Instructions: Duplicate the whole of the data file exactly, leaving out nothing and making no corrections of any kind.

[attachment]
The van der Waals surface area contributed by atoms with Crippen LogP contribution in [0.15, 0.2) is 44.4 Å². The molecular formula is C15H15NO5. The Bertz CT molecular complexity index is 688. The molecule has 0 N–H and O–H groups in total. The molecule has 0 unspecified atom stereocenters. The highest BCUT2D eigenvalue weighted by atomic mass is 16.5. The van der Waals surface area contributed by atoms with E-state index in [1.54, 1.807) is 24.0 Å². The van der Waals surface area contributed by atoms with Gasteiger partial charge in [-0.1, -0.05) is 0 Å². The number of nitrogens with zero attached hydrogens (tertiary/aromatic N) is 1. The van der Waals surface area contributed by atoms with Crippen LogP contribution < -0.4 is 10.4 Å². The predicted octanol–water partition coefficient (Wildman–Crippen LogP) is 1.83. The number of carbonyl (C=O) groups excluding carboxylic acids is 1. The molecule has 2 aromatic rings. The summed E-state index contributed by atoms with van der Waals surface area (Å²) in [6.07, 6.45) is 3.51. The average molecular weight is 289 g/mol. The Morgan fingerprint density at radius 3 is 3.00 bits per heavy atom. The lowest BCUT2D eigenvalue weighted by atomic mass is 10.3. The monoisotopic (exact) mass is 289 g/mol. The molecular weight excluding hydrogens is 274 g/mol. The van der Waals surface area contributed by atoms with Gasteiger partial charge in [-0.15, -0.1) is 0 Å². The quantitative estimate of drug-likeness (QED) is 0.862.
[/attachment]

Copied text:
The van der Waals surface area contributed by atoms with Crippen LogP contribution in [0.15, 0.2) is 44.4 Å². The molecular formula is C15H15NO5. The Bertz CT molecular complexity index is 688. The molecule has 0 N–H and O–H groups in total. The molecule has 0 unspecified atom stereocenters. The highest BCUT2D eigenvalue weighted by atomic mass is 16.5. The van der Waals surface area contributed by atoms with E-state index in [1.54, 1.807) is 24.0 Å². The van der Waals surface area contributed by atoms with Gasteiger partial charge in [-0.1, -0.05) is 0 Å². The number of nitrogens with zero attached hydrogens (tertiary/aromatic N) is 1. The van der Waals surface area contributed by atoms with Crippen LogP contribution < -0.4 is 10.4 Å². The predicted octanol–water partition coefficient (Wildman–Crippen LogP) is 1.83. The number of carbonyl (C=O) groups excluding carboxylic acids is 1. The molecule has 2 aromatic rings. The summed E-state index contributed by atoms with van der Waals surface area (Å²) in [6.07, 6.45) is 3.51. The average molecular weight is 289 g/mol. The Morgan fingerprint density at radius 3 is 3.00 bits per heavy atom. The lowest BCUT2D eigenvalue weighted by atomic mass is 10.3. The monoisotopic (exact) mass is 289 g/mol. The molecular weight excluding hydrogens is 274 g/mol. The van der Waals surface area contributed by atoms with Gasteiger partial charge in [-0.15, -0.1) is 0 Å². The quantitative estimate of drug-likeness (QED) is 0.862.